Eagles Win in a Nail-Biter

November 28, 2009 - 8:47 pm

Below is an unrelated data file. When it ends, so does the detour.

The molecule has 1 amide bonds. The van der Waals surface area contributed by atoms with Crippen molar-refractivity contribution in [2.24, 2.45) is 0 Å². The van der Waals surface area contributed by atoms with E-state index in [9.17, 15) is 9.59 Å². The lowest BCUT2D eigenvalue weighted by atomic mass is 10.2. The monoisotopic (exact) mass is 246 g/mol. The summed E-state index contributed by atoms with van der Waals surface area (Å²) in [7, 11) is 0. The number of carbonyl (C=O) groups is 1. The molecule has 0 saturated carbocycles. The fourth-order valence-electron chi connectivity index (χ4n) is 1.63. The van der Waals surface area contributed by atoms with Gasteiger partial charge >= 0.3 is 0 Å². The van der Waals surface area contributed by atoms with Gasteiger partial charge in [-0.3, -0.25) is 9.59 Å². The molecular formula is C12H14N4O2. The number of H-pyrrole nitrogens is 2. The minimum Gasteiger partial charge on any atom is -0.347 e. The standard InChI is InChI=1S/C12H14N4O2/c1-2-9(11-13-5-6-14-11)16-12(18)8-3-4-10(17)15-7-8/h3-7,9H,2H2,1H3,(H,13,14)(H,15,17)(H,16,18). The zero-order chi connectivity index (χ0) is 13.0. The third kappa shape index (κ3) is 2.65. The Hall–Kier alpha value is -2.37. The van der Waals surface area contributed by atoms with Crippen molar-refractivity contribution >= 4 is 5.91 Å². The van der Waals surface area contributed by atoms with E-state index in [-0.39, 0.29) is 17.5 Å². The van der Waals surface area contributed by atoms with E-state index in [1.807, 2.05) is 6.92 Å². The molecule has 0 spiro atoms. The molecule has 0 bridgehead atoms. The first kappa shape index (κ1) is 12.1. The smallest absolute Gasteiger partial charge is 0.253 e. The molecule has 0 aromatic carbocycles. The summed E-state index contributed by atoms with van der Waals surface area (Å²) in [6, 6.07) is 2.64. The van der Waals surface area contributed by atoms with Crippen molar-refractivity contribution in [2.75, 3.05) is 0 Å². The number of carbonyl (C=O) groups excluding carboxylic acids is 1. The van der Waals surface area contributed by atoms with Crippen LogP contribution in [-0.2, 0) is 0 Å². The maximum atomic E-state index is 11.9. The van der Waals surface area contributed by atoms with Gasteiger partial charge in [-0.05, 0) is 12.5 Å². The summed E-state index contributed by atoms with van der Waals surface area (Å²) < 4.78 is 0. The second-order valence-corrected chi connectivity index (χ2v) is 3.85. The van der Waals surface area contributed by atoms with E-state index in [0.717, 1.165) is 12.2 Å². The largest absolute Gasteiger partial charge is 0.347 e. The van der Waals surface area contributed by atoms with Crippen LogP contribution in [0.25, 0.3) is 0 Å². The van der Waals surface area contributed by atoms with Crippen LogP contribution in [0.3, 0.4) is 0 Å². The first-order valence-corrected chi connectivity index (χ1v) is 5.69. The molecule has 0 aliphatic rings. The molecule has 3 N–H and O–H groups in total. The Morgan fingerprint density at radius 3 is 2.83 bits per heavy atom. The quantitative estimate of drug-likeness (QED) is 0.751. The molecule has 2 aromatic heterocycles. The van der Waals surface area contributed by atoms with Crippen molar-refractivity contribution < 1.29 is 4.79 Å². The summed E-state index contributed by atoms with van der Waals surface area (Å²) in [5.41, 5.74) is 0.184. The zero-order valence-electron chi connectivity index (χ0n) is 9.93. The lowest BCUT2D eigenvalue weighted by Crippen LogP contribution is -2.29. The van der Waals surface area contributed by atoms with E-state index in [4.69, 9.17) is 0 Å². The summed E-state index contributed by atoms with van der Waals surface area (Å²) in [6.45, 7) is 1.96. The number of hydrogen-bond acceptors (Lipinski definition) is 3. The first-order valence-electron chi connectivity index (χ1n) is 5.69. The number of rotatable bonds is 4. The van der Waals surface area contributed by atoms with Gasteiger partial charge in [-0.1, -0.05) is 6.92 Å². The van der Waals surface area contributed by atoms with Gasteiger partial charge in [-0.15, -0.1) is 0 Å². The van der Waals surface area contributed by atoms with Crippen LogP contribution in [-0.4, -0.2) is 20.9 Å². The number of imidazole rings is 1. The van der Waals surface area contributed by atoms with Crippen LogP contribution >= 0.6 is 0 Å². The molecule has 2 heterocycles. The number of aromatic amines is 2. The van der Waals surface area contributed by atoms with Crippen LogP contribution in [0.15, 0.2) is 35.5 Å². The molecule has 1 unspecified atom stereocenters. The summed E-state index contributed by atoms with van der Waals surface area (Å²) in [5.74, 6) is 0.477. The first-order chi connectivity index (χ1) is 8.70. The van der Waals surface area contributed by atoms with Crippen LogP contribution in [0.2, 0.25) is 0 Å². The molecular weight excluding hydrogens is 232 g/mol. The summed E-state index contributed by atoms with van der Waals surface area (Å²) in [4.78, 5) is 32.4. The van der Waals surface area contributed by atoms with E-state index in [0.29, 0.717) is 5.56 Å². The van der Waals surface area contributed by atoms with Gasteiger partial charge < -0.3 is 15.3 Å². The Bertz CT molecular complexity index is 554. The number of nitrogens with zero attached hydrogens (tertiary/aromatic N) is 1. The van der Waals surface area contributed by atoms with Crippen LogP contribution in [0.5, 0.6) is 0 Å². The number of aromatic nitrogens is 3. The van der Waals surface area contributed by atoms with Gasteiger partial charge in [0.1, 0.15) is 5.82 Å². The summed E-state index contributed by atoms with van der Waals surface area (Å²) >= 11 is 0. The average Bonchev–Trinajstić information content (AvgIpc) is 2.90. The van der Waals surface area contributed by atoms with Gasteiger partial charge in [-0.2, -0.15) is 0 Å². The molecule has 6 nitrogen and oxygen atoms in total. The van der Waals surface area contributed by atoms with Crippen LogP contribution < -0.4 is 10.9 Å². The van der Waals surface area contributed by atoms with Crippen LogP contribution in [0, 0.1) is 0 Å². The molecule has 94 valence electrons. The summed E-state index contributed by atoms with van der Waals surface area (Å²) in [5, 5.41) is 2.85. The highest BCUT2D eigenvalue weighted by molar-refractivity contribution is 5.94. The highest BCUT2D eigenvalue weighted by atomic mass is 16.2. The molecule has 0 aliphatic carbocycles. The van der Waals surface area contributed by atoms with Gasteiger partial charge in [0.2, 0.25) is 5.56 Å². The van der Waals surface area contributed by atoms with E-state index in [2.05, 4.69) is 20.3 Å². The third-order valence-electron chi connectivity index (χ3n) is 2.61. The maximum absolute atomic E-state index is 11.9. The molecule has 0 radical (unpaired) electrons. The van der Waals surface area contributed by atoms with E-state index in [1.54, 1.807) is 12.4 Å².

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At halftime, with the Boston College basketball team's lead sitting at 11, it appeared as if the Eagles had figured out the Providence press and were going to roll to an easy win. Oh, how quickly things can change. With just under five minutes remaining, BC'€™s lead had slimmed all the way down to one, the Friars mounting a furious charge. After Joe Trapani hit one of his two free throws, Providence took the lead on a 3-pointer by Sharaud Curry, who came out sizzling in the second half. After trading baskets and turnovers for the final four minutes, BC was able to take a lead on a three-point play by Josh Southern (11 points). Two more Biko Paris free throws after a BC steal put the Eagles up by three, which proved just enough when Curry came up just short on a game-tying attempt from beyond the arc. Trapani then hit his final two free throws to bring home the win for the Eagles, 82-77. It was a game that at one point looked like a runaway win. But after a furious comeback by the Friars, the Eagles were once again tested by a late run from an opponent that refused to go away. Unlike its previous loss at the hands of Northern Iowa, Boston College managed to hold on and come out on the winning end. '€œWe'€™re very fortunate to win,'€ BC coach Al Skinner said. '€œIt shows a certain amount of mental toughness, and it was nice to see, because we had enough excuses not to win the basketball game.'€ Here are three things we learned from the escape act: TRAPANI IS A TOUGH HOMBRE After being bedridden for the past three days, the 6-foot-8 junior surprised even his coach Saturday night, coming out and dropping 19 points in the BC victory. Though the forward struggled at times, it was his efforts in the final minutes that proved key in what turned out to be a very close win. '€œHe was in bed all day,'€ Skinner said of Trapani, who came down with three rebounds and scored five points in the last five minutes of the game. '€œFor him to come out and give an effort like that, just shows a lot of toughness on his part.'€ Skinner went on to explain that even he wasn'€™t sure Trapani would be able to total 31 minutes on the night with his illness. But Trapani'€™s performance, especially during the second half of a game that turned into a nail-biter, earned notice as evidence of a player who will do what is necessary to contribute in key moments. Even after being in bed for the past three days, Trapani was still able to turn it on when the Eagles needed it the most. BC REFUSED TO BE PRESSED Every now and then, Providence'€™s full-court press looked as if it was giving the Eagles some issues. But that wasn'€™t very often. For the better part of the game, the Eagles were able to exploit the Friars' constant ball pressure and turn it into easy baskets in the paint for both Southern and Trapani. After Providence totaled a season-high 19 steals in a victory over Vermont last week, it was obvious the Friars would be rushing hard at the BC ball handlers. But the Eagles only turned the ball over a total of 10 times during the game, proving that their discipline and court vision came through under duress. '€œ[The key to beating the press was] just not letting them rush us, and slowing down to our pace'€ said junior forward Corey Raji, who had 16 points and 10 rebounds for the Eagles. '€œOnce we were down, we had to fight back and stay together. I felt we handled their pressure very well.'€ Even though the Friars made a comeback in the second half, it'€™s important to note that it wasn'€™t because of the full-court pressure. Instead, it was simply a matter of a team that launches about 30 treys a game getting hot at some point. Despite the fact that the game was close in the end, Boston College can take consolation in the fact that it remained disciplined with the press throughout, exploiting the weakness that such a defense reveals under the opposing basket. REGGIE JACKSON CAN STIR THE DRINK There are times during the game when BC guard Reggie Jackson elevates his play. But then, there are also times where he gets caught up in the emotions of the game, and his play seems to suffer. For most of Saturday night'€™s game, Jackson handled himself very well, dominating the offensive boards as well as the defensive end. After Raji'€™s hot start (12 points, 9 boards in the first 10 minutes), it was Jackson who turned out to be the Eagles' main source of offense throughout the night, reeling in 12 rebounds and scoring a team-leading 20 points. But his defense may have been even more important than his offensive output. For most of the night, Jackson was guarding Marshon Brooks, who was shut down for the better part of the game (3 points, 2 fouls at halftime). Brooks heated up towards the end of the game, ending with 16 points, though it was still a far cry from the 24 that he posted in Providence'€™s win over UVM last week '€” a testament to Jackson'€™s defensive abilities. '€œSince we got back from the Virgin Islands, it'€™s been defense,'€ Jackson said. '€œScouting, watching film, figuring out how we'€™re going to defend teams this year.'€ Nobody has ever questioned Jackson'€™s raw ability, and the Eagles will be looking for similar high-output efforts throughout the season from him. His development bears monitoring, because as Skinner said himself before the season even started, the sophomore has a lot to learn. Even so, he appears to be evolving into a key player on both sides of the ball for Boston College.

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